Overseas screening is a good idea. I say that without irony. It’s the military’s way of making sure everyone has the care they need wherever the duty assignment is taking them and their family. So if a family is headed overseas or to a remote duty assignment, and one of the kids, say, has braces, this screening makes sure that they will have access to orthodontics or whatever. In our case, pediatric cardiologists. Good, right? I am happy to do paperwork to make sure Isaac’s care is conscientious and complete. Thumbs up.
Overseas screening covers three main areas: physical, educational/mental, and dental.
The way it works is: our inclusion in the Exceptional Family Member Program (EFMP) flags the bureaucracy. Hello! Paperwork and red tape needed here! The bureaucracy issued an order to our current command (Dec. 7) and the command notifid us (Dec. 17) that this paperwork needed to be complete by January 6 (active duty) and Feb 5 (dependents).
“You have to do it too, and that includes visiting the dentist and a well woman exam,” Chris told me in December. “No, never mind, just the EFMP dependent and I have to do it,” he corrected a few days later.
There seemed to be some confusion on that, so we kept asking. Four different times, Chris confirmed Eloise and I did not have to complete the screening for orders to Hawaii. He ran all over kingdom come picking up medical files, returning those files, getting signatures and stamps for his own screening. I did the same for The Boy’s. His dentist, his preschool supervisor, his cardiologist. We sent messages to the incoming command in Hawaii. We got him the required tuberculosis skin test and follow up check.
The day it was all finished, Chris went to pick up the finalized paperwork and was told…Eloise and I DO have to complete it. I spent three of the next 10 days racing to Point Loma and back to fill out forms, get my own tuberculosis test and whatnot. I filed a waiver because they couldn’t get us an appointment until three days after our deadline. We answered questions about the waiver. We fired off emails to everyone along the chain trying to get confirmation one way or the other on whether or not this was required. No one had any clear answers, so we forged ahead.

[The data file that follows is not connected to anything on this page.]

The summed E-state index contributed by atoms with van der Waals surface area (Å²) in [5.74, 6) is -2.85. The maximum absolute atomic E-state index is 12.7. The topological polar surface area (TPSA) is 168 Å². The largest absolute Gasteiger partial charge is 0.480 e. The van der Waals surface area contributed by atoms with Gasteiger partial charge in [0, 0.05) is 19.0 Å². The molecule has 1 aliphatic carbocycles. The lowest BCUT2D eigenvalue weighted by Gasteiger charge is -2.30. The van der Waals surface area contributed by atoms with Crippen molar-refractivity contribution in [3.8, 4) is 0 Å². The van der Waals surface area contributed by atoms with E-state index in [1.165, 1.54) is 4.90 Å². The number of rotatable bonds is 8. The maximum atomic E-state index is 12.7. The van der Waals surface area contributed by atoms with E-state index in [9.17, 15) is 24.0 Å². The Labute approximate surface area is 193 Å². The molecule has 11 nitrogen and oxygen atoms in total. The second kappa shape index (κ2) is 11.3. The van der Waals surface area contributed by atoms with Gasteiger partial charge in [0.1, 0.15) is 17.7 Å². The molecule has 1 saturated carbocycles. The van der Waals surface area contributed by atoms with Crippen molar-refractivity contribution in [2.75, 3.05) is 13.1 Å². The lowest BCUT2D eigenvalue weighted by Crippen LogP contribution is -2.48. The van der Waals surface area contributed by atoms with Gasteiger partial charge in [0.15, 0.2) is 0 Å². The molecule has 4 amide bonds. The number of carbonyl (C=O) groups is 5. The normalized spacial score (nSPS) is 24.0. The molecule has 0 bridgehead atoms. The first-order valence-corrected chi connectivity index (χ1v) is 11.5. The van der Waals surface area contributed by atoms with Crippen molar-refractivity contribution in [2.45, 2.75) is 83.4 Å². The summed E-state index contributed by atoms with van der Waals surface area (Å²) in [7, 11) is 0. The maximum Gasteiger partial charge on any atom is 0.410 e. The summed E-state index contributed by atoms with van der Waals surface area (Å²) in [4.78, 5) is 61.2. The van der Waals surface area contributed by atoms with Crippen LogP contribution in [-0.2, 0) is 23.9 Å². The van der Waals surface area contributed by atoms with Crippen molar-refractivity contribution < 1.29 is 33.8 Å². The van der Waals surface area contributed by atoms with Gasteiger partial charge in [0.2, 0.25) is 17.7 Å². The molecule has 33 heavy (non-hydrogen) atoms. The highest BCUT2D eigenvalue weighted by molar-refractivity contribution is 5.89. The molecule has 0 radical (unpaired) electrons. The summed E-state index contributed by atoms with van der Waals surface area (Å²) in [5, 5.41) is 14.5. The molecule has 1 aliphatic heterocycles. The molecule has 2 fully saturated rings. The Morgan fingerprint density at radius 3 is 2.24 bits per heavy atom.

Today! Today was the final day! The doctor reviewed my paperwork.
“I don’t see a physical in here for you,” she frowned at the sheets on her desk. My stomach churned. I’d spent hours in here last week making sure my paperwork was complete, and had doubled checked a couple days ago and this morning. I said nothing, waiting.
“Oh, I see you went to the doctor last spring…” she reviewed my computerized files. She stamped the paperwork and moved on to Eloise’s. The kids watched cartoons. I hung in suspense, not breathing, while she looked for Eloise’s dental paperwork.
“There’s no hard copy because the printer was out of toner during prescreening, but they put it in her computerized records,” I tried to sound casual but my voice felt strained and unnatural. Chris was on his way to pick up the finalized papers. Would they be finished? Or would we launch into another round of frenzied doctor visits?
“I’m going to clear you,” the doctor said reassuringly. I guess I looked like I needed reassurance. I want to be cool, but….
“You’re all set,” she said a few minutes later. “I’ll have them scan this into the system, then return the hard copies to you.”
I floated out of her office with the kids right as Chris walked into the waiting room. I beamed at him. This has been hanging over my head since mid-December—complicated, infrequent paperwork where the rules change periodically and different requirements apply to different situations. NOT MY FORTE. Well maybe it is now.
“It’s all done! They’re just scanning it in!” I felt so free. “I feel like a huge weight is slowly lifting off of me. I feel 50 pounds lighter.” Chris looked happy. The kids happily watched Paw Patrol, squeezed into one chair. I felt happy.
The guy who’d been helping me with the paperwork approached with a folder held in both hands, head bowed slightly.
“Ma’am, here’s your paperwork. I need to apologize,” he said sheepishly. “You and your daughter didn’t need to complete the overseas screening at all. I do apologize for telling you that.”
That weight that was lifting off me? POW. Exploded like a lead balloon, shrapnel flying. Three days of wasted preschool hours. Countless hours of phone calls and forms and putting off my kids because I had to do paperwork and Chris and I annoyed at each other because the process is confusing and aggravating….
I blinked. “Yeah, I’m going to pretend you didn’t say that,” I said.
Somewhat deflated, I handed Chris the unnecessary folder and took the kids to swim lessons. I watched them float, light and buoyant, learning not to fight the water, but master it. Was today a float in military bureaucracy? Or did I sink? I wonder.
But whether we did it the easy way or the hard way, OVERSEAS SCREENING IS COMPLETE!